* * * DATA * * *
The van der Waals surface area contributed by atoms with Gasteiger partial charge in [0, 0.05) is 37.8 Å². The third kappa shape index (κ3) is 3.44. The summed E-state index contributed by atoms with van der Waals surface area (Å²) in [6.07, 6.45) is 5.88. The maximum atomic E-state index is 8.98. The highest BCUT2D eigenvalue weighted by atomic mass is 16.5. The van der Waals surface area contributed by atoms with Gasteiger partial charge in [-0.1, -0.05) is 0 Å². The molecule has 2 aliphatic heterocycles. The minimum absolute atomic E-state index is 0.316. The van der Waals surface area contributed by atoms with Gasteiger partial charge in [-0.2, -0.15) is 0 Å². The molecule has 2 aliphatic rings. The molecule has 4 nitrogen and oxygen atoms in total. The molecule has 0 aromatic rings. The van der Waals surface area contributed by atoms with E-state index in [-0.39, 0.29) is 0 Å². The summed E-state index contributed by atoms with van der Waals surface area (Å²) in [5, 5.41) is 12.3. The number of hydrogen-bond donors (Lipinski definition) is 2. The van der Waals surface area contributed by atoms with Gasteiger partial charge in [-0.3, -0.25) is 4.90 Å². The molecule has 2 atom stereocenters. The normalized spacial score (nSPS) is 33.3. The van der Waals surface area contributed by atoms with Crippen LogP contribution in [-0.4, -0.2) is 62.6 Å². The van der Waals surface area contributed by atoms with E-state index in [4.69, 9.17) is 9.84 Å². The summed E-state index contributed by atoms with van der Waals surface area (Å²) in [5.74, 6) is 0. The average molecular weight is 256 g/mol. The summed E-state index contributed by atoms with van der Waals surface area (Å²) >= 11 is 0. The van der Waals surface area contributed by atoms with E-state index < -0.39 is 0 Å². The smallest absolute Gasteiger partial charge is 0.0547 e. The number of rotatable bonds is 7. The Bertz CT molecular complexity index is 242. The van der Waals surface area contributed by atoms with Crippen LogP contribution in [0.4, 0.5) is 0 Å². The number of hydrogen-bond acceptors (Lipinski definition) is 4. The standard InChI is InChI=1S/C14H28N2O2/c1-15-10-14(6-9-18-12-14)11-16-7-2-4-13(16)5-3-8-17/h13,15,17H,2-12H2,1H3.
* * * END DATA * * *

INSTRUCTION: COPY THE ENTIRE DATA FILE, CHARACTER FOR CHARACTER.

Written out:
The van der Waals surface area contributed by atoms with Gasteiger partial charge in [0, 0.05) is 37.8 Å². The third kappa shape index (κ3) is 3.44. The summed E-state index contributed by atoms with van der Waals surface area (Å²) in [6.07, 6.45) is 5.88. The maximum atomic E-state index is 8.98. The highest BCUT2D eigenvalue weighted by atomic mass is 16.5. The van der Waals surface area contributed by atoms with Gasteiger partial charge in [-0.1, -0.05) is 0 Å². The molecule has 2 aliphatic heterocycles. The minimum absolute atomic E-state index is 0.316. The van der Waals surface area contributed by atoms with Gasteiger partial charge in [-0.2, -0.15) is 0 Å². The molecule has 2 aliphatic rings. The molecule has 4 nitrogen and oxygen atoms in total. The molecule has 0 aromatic rings. The van der Waals surface area contributed by atoms with E-state index in [-0.39, 0.29) is 0 Å². The summed E-state index contributed by atoms with van der Waals surface area (Å²) in [5, 5.41) is 12.3. The number of hydrogen-bond donors (Lipinski definition) is 2. The van der Waals surface area contributed by atoms with Gasteiger partial charge in [-0.3, -0.25) is 4.90 Å². The molecule has 2 atom stereocenters. The normalized spacial score (nSPS) is 33.3. The van der Waals surface area contributed by atoms with Crippen LogP contribution in [-0.4, -0.2) is 62.6 Å². The van der Waals surface area contributed by atoms with E-state index in [4.69, 9.17) is 9.84 Å². The summed E-state index contributed by atoms with van der Waals surface area (Å²) in [5.74, 6) is 0. The average molecular weight is 256 g/mol. The summed E-state index contributed by atoms with van der Waals surface area (Å²) >= 11 is 0. The van der Waals surface area contributed by atoms with E-state index < -0.39 is 0 Å². The smallest absolute Gasteiger partial charge is 0.0547 e. The number of rotatable bonds is 7. The Bertz CT molecular complexity index is 242. The van der Waals surface area contributed by atoms with Crippen LogP contribution in [0.4, 0.5) is 0 Å². The number of hydrogen-bond acceptors (Lipinski definition) is 4. The standard InChI is InChI=1S/C14H28N2O2/c1-15-10-14(6-9-18-12-14)11-16-7-2-4-13(16)5-3-8-17/h13,15,17H,2-12H2,1H3.